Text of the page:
Canopy setbacks and grumbles
Mon Dec 3, 2018 08:25

What with my physical failings, lots of minor nuisances such as insufficient lighting - nowadays I need spotlighting to do fine detail work or read small print - and fatigue that turns my brain to jelly after a few hours of concentration, this canopy may well be my modelling swansong!

Carefully drawing and then cutting out the parts is relatively easy, sure its laborious to do but not actually difficult especially since I deliberately designed it to be as easy to build as I could. You could take this design and fabricate it in steel without changing any of the main parts and with spot welds or solder it would probably be easier to assemble than it is using card and white glue.

By the way did you know that judicious 3 second microwave bursts will cause white glue to set immediately?

The real unseen danger of white glue is its effect on the card or paper you use. The glue line contracts as it dries which causes the piece to distort by bending inwards toward the glue side so a long glue line needs to be balanced by a similar one on the other side to minimise the distortion although it doesnt prevent warping completely. The trick is to use the absolute minimum so the glue line is as thin in depth and width as possible.

This is all well and good but the arches, beams and roof panel all require long glue lines and thats only the start of the problem. The big problem is in adding reinforcing strips and tabs to stiffen the structure and give it something to attach to. More long glue lines and worse now we're offsetting the balance, so to speak, by making the card piece thicker on one side or edge than the other.

So I can predict and hopefully prevent some of these snags by forethought but it usually ends up coming down to trial and error above all else and theres the rub. Because a mistake that requires cutting out new parts will not be welcome, it was enough of a slog to make them in the first place and more than one or two whoopsies is liable to see the thing get binned and if that happens there is zero chance of my doing it all over again.

Hence the slow, careful pace and twice as much time spent in pondering what to do next as in construction. Ten years ago I would have drawn, cut out and assembled this freehand knowing that I could correct things as needed on the fly. Now it takes so much of my failing energy reserves that I tend to shy away from doing stuff that although I want to, I cannot afford the resource drain that leaves me knackered and foul tempered.

Frigging aches and pains in my most important parts, thumb and finger and wrist joints not to mention stiffness and lack of fine motor control means what was once dead easy is becoming very difficult, even my handwriting is deteriorating - old age aint for sissies!

    • Measure twice cut once - mike, Mon Dec 3 10:03
      This old adage applies to thinking as much as cutting! After all my work yesterday cutting out four arches with a horizontal beam connecting to the arch with six verticals I realized this morning... more
      • Funny about that... - sarge, Mon Dec 3 18:10
        I well remember using real hide glue by melting it in a margerine pot floating in a Crock pot full of water. Luthiers use it still for old wooden instruments, and my 200 odd year old German... more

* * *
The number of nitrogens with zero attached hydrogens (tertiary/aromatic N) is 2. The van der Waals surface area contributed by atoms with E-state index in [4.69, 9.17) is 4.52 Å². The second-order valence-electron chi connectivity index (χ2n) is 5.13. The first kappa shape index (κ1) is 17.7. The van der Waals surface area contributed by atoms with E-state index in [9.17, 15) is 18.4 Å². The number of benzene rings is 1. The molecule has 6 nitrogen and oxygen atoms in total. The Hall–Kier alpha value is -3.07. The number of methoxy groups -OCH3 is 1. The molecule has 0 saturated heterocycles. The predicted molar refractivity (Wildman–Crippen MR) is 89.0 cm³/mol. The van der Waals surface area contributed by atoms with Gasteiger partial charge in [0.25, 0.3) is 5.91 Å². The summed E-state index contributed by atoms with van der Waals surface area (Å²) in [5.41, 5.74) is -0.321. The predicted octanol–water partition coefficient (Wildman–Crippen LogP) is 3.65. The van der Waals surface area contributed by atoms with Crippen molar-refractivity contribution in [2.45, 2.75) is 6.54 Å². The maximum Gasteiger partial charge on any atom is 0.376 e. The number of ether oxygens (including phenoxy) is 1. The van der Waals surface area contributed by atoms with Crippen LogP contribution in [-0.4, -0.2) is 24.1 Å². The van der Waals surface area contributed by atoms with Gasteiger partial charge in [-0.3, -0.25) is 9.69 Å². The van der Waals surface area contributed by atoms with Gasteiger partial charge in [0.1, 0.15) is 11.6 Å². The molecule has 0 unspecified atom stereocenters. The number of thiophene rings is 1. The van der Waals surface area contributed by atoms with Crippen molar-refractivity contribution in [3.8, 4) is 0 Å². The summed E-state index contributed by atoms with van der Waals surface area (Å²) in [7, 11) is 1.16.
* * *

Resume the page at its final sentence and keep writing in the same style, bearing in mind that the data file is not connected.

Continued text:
• 'tis so, I fear - Sarge, Mon Dec 3 09:43
      I won't use PVA/white glue as something to do seams. I always bend up some right angles to glue into right-angle joints; that way the glue itself is always a thin layer making a joint in shear. The... more
      • Yes I use those clamps too! - mike, Mon Dec 3 10:08
        Michaels the art store sells bags of miniature wooden clothes pins that really are the dogs bollocks for model making and I also whittle regular size ones for that purpose, didnt think of those hair... more
        • Ignore the moans - mike, Mon Dec 3 10:13
          About my various ailments or shortcomings because when you think that POW's built model railways under those conditions in camp you should count yourself damn lucky! I have never seen any photos of... more
          • I have almost completed one unit - mike, Mon Dec 3 18:39
            Its taken all day but I have made the four arches, 2 trusses, 2 fascias and could not have done it without setting up some spotlights which makes the work so much easier. Now I have to design and... more
            • Re: I have almost completed one unit - roger, Tue Dec 4 08:51
              Mike, You mention some pictures on the heading. I don't have any. ???
              • About the pictures - mike, Tue Dec 4 08:56
                Rog at the top of the first page it says BIKERMIKES BASEMENT in gold letters? To the left of that title is yours truly sitting in front of an open sketch book and behind the lettering are two brick... more
                • Re: About the pictures - roger, Wed Dec 5 07:46
                  Mike, I don't have any of that. Mine goes right to the latest postings. ????
                  • What browser do you use? - mike, Wed Dec 5 09:24
                    Mind you I dunno why you shouldn't see the top of the opening page of this site. I get the header on Firefox and Chrome not that you are really missing much anyway but its very strange and I do not... more
            • Well done! - Sarge, Mon Dec 3 19:41
              You mean Stan Lee from Marvel? For the buildings, how about brick paper printed off the computer and stuck onto foam-core with spray contact adhesive, then the foam-core glued up with hot glue?
              • Yes I meant Stan the Man - mike, Mon Dec 3 20:31
                Stan often used hyperbole and alliteration to puff his product! When I was in my ear;y 20's I was turned onto Marvel comics by Alex's younger brother Simon for which I am grateful especially because... more
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